U.S. News rankings consistent, but flawed

Last year, the University of Miami was ranked No. 38 in the 2012 edition of U.S. News & World Report “Best Colleges” list. Now, a year later, we’re ranked No. 44.

It seems drastic, dropping six spots in 12 months. But it isn’t. The U.S. News & World Report college rankings may be the most popular and well-regarded, but it has its flaws that make it virtually irrelevant.

U.S. News & World Report ranks colleges and universities based on a formula that constitutes valid factors such as graduation rates, freshmen retention rates and SAT scores, but 25 percent of the total score is based on a reputational survey.

The University of Miami does not fill out this reputational survey. Instead, other college officials and high school admission counselors do. It works this way for every college and university listed in the rankings.

People, some of whom may never have even heard of the university they’re scoring, rate each school from one to five. How can that be a relevant factor in a national ranking?

Data that can be retrieved by colleges and universities should be factored into the overall ranking, but a reputation is something that can’t be measured.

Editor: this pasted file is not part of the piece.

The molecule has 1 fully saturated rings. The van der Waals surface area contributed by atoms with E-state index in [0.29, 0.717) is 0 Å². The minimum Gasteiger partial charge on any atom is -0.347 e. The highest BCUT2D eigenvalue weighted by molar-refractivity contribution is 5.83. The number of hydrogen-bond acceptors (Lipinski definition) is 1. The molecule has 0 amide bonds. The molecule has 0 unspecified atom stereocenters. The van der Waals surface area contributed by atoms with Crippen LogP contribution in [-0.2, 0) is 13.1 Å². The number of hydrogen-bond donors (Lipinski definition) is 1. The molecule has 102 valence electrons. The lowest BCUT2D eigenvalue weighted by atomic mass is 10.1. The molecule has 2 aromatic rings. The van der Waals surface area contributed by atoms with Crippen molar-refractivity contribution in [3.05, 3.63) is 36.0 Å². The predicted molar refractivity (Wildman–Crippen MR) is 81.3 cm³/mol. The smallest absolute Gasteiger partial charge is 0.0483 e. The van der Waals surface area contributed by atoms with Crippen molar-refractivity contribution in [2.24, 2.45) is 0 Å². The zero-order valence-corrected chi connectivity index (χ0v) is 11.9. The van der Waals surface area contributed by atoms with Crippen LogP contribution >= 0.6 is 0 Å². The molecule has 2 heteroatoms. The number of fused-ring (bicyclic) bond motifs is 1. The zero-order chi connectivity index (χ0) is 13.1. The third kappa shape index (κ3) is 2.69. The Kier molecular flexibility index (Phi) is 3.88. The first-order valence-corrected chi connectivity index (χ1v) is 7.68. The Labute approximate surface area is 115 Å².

The truth is: You don’t know what it means to be a Hurricane until you become one.

It isn’t just the reputational survey that’s sketchy in these rankings.

If students and parents take the time to go through the long list of colleges and universities ranked from No. 1 to “unranked,” they will realize that state universities that have 50,000 students are being compared to private universities that have 5,000.

That’s like comparing a BMW 750Li to a Toyota Corolla Sport. You just can’t. If you’re looking for the better deal, Toyota will win. But if you’re looking for luxury, it’s BMW all the way.

Since President Donna E. Shalala set foot on UM’s campus in 2001, UM has risen 23 spots in the rankings. We’re the first university to make that big of a leap in such a short period of time.

Ranked No. 38 or No. 44, we’re still making history.

Editorials represent the majority view of The Miami Hurricane editorial board.